Analyzing your Buyer’s Journey
“Consider this: most high school sports teams spend more time and money on win/loss analysis than most companies.” — Steve Johnson, Turn Ideas Into Products
About 5,000 miles or 6 months ago, I bought a new car. This week I got a personalized email from the dealership saying it was time for maintenance.
Now I usually use a mechanic right down the street but I thought. “I’ll give the dealership a chance.” So, I hit “Schedule an appointment,” and had to sign in from scratch. (What?—didn’t they know who I was after clicking a personalized link?) Made an appointment using their scheduling tool. Got two reminders, one via email, one via mobile phone. When I arrived at the dealership for my appointment, the service desk had no knowledge of me or the reservation. And no time available that day. (“You know how to take the reservation, you just don't know how to hold the reservation.”)
So I had to reschedule. Got a nice note confirming my new appointment.
Did you notice? The email confirmation doesn’t show the appointment time, only the day.
While I was muttering on the drive home, I thought about the disconnect between marketing, sales, and service. Why doesn’t one department know what another department is doing? After all, I bought and financed the car through the dealership. They emailed me a reminder. Yet the service department doesn't know me. How many times must I provide the same information: name, email, phone number, address?
I’d love to be interviewed by this vendor. A good product manager would examine this entire dysfunctional experience.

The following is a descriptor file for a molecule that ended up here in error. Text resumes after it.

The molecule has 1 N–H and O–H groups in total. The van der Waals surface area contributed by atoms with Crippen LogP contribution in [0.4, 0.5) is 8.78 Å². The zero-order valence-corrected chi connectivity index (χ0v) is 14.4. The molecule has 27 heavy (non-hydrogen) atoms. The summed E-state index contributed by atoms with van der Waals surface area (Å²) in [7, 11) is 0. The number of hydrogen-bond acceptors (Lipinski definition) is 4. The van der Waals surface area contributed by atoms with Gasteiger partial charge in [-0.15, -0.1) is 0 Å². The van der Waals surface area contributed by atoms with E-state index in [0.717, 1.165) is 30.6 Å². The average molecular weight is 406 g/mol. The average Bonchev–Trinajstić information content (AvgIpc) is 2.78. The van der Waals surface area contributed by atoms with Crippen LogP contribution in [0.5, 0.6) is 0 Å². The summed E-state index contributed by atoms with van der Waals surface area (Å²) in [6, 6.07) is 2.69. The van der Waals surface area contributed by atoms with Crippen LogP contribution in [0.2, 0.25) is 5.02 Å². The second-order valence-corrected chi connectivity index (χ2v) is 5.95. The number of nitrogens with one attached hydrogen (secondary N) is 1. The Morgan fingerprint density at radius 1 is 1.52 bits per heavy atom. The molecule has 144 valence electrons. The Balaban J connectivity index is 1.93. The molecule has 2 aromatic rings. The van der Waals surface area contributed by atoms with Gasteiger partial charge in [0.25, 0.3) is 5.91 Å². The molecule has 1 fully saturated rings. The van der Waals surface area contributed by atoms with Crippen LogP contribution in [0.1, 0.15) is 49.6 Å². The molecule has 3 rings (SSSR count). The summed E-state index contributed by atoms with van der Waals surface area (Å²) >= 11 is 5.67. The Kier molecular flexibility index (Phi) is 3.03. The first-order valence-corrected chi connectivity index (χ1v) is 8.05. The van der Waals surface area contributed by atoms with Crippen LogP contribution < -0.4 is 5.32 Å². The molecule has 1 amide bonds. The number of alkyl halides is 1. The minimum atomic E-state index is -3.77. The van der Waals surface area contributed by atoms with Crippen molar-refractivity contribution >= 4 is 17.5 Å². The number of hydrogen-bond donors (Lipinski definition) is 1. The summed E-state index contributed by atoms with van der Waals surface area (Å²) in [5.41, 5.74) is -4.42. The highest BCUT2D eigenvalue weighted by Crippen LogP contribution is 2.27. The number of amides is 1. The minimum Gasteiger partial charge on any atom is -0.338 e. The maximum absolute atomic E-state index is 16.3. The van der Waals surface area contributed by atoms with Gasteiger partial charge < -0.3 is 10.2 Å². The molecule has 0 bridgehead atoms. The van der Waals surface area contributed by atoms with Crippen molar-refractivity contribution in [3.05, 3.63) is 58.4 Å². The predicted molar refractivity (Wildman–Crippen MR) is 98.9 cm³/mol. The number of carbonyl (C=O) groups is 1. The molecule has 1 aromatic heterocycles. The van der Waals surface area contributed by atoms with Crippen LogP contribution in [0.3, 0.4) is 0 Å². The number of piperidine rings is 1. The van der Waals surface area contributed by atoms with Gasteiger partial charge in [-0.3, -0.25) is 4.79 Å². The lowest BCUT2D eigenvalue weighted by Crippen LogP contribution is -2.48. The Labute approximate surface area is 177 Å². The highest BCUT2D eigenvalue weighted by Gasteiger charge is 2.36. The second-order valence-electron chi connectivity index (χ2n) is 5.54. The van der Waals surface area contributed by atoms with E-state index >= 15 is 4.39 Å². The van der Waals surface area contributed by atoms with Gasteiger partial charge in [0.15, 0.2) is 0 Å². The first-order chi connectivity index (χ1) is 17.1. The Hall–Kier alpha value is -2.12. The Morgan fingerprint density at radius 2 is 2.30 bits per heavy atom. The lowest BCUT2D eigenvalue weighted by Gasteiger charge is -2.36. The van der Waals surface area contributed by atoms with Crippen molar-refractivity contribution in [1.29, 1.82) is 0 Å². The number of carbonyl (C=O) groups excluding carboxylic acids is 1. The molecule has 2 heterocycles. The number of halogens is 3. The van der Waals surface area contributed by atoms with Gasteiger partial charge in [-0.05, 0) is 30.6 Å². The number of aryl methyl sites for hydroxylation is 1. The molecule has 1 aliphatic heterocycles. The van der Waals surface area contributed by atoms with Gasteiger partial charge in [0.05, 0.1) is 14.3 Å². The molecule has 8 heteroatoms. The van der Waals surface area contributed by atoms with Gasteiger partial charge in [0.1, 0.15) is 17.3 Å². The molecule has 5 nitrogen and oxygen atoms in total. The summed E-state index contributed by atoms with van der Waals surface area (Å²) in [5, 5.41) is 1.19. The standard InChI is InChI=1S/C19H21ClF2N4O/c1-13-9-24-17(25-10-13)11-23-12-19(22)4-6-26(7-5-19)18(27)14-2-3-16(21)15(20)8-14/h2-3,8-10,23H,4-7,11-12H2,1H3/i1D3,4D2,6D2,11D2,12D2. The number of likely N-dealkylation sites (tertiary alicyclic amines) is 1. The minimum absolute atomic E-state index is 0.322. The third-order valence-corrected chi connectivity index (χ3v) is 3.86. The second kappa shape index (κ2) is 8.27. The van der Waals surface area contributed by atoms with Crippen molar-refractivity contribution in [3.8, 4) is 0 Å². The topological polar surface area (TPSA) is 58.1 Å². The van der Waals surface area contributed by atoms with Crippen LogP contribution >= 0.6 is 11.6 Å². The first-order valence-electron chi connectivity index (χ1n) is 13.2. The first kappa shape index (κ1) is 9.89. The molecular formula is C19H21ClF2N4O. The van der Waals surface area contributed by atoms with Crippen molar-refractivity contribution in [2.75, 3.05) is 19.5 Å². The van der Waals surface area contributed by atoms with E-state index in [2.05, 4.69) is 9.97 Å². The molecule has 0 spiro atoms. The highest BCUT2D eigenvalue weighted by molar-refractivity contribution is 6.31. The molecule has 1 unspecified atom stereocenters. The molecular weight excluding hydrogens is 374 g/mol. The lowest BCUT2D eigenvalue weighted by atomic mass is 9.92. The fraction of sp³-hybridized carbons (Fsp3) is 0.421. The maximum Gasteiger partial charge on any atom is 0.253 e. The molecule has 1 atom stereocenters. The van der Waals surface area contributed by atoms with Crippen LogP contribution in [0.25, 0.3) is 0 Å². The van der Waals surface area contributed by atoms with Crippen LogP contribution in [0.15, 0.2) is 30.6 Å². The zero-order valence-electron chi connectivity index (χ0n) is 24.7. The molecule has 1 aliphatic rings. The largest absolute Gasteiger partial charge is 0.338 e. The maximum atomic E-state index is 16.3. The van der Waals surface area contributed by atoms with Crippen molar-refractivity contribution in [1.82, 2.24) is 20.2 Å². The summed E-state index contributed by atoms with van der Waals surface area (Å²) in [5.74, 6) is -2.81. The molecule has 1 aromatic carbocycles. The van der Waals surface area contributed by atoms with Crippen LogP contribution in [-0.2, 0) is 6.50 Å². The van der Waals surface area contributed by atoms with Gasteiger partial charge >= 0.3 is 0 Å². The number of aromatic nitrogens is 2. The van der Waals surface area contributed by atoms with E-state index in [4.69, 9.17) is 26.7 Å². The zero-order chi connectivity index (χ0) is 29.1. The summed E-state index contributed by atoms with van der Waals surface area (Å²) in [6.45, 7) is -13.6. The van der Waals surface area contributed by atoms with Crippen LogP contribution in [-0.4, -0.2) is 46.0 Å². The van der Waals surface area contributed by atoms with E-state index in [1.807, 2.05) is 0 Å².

How will he or she know? By doing win loss analysis.
From my book Turn Ideas Into Products:
There’s one special form of research that most product teams are neglecting—and they’re missing a great tool. It’s win/loss analysis. Why do you win deals? Why do you lose deals? What patterns do you see?
Consider this: most high school sports teams spend more time and money on win/loss analysis than most companies.
You know what’s really scary? Executives don’t know why they win. They get annoyed by losses, sure, but it drives them crazy when they don’t know why their products win. After all, if you don’t know why you’re winning, how do you know what you can change? What should you do more of or stop doing?
My friend Alan of Eigenworks tells me the most common problem facing the adoption of win loss analysis is a lack of buy-in from sales leadership. Without top-down support, sales reps won’t surrender prospect lists and they feel attacked by the mere idea of someone analyzing their wins and losses. Many salespeople perceive win loss as a “witch-hunt” by product management or marketing. That’s why I strongly recommend outsourcing interviews and analysis to a third-party service like Eigenworks or The Win Loss Agency. After all, they have no political agenda.
Who better to tell you what your company does right and wrong than a customer—particularly one who has recently bought your product or service?
Have a chat soon (today?) with your sales leadership. “Don’t you want to know why we lose deals? Don’t you want to know why we win?”
You can and should improve customer communication at every step of the buyer’s journey. More often than not, what should be seamless is broken.